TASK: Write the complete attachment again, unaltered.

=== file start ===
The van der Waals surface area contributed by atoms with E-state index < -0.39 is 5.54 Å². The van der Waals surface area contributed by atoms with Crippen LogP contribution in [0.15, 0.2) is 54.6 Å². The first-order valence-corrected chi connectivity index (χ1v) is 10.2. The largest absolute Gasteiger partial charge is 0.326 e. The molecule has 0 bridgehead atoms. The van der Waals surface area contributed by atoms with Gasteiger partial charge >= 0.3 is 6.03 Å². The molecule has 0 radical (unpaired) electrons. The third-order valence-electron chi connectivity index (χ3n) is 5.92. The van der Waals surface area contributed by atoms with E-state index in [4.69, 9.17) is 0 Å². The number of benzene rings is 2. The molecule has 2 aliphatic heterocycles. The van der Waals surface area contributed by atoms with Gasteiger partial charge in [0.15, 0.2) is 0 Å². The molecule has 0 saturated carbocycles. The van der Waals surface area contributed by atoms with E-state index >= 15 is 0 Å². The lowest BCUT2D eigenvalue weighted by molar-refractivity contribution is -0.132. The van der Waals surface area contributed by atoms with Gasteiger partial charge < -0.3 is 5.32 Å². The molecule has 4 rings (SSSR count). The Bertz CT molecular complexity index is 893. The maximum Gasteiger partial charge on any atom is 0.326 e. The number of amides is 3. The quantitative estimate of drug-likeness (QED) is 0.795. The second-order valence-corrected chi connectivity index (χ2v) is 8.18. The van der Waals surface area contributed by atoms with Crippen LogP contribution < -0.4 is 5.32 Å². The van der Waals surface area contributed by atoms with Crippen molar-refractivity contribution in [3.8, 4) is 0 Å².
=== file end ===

The van der Waals surface area contributed by atoms with E-state index < -0.39 is 5.54 Å². The van der Waals surface area contributed by atoms with Crippen LogP contribution in [0.15, 0.2) is 54.6 Å². The first-order valence-corrected chi connectivity index (χ1v) is 10.2. The largest absolute Gasteiger partial charge is 0.326 e. The molecule has 0 bridgehead atoms. The van der Waals surface area contributed by atoms with Gasteiger partial charge >= 0.3 is 6.03 Å². The molecule has 0 radical (unpaired) electrons. The third-order valence-electron chi connectivity index (χ3n) is 5.92. The van der Waals surface area contributed by atoms with E-state index in [4.69, 9.17) is 0 Å². The number of benzene rings is 2. The molecule has 2 aliphatic heterocycles. The van der Waals surface area contributed by atoms with Gasteiger partial charge in [0.15, 0.2) is 0 Å². The molecule has 0 saturated carbocycles. The van der Waals surface area contributed by atoms with E-state index >= 15 is 0 Å². The lowest BCUT2D eigenvalue weighted by molar-refractivity contribution is -0.132. The van der Waals surface area contributed by atoms with Gasteiger partial charge < -0.3 is 5.32 Å². The molecule has 4 rings (SSSR count). The Bertz CT molecular complexity index is 893. The maximum Gasteiger partial charge on any atom is 0.326 e. The number of amides is 3. The quantitative estimate of drug-likeness (QED) is 0.795. The second-order valence-corrected chi connectivity index (χ2v) is 8.18. The van der Waals surface area contributed by atoms with Crippen LogP contribution < -0.4 is 5.32 Å². The van der Waals surface area contributed by atoms with Crippen molar-refractivity contribution in [3.8, 4) is 0 Å².